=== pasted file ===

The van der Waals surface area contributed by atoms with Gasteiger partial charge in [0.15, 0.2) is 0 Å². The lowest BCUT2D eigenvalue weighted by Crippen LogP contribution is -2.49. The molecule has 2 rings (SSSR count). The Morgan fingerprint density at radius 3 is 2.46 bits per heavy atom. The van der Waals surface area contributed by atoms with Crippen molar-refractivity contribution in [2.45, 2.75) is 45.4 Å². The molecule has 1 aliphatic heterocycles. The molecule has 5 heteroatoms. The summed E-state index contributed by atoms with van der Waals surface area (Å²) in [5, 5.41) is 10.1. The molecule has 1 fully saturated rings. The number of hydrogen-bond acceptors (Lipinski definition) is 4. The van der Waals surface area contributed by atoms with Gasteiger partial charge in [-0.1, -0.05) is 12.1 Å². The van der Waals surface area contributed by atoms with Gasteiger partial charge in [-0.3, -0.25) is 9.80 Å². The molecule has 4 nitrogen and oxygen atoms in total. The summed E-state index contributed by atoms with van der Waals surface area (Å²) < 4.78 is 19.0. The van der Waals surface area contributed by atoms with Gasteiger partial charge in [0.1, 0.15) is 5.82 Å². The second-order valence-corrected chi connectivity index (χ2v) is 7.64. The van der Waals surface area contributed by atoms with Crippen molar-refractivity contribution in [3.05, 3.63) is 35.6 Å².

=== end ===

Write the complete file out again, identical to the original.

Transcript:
The van der Waals surface area contributed by atoms with Gasteiger partial charge in [0.15, 0.2) is 0 Å². The lowest BCUT2D eigenvalue weighted by Crippen LogP contribution is -2.49. The molecule has 2 rings (SSSR count). The Morgan fingerprint density at radius 3 is 2.46 bits per heavy atom. The van der Waals surface area contributed by atoms with Crippen molar-refractivity contribution in [2.45, 2.75) is 45.4 Å². The molecule has 1 aliphatic heterocycles. The molecule has 5 heteroatoms. The summed E-state index contributed by atoms with van der Waals surface area (Å²) in [5, 5.41) is 10.1. The molecule has 1 fully saturated rings. The number of hydrogen-bond acceptors (Lipinski definition) is 4. The van der Waals surface area contributed by atoms with Gasteiger partial charge in [-0.1, -0.05) is 12.1 Å². The van der Waals surface area contributed by atoms with Gasteiger partial charge in [-0.3, -0.25) is 9.80 Å². The molecule has 4 nitrogen and oxygen atoms in total. The summed E-state index contributed by atoms with van der Waals surface area (Å²) < 4.78 is 19.0. The van der Waals surface area contributed by atoms with Gasteiger partial charge in [0.1, 0.15) is 5.82 Å². The second-order valence-corrected chi connectivity index (χ2v) is 7.64. The van der Waals surface area contributed by atoms with Crippen molar-refractivity contribution in [3.05, 3.63) is 35.6 Å².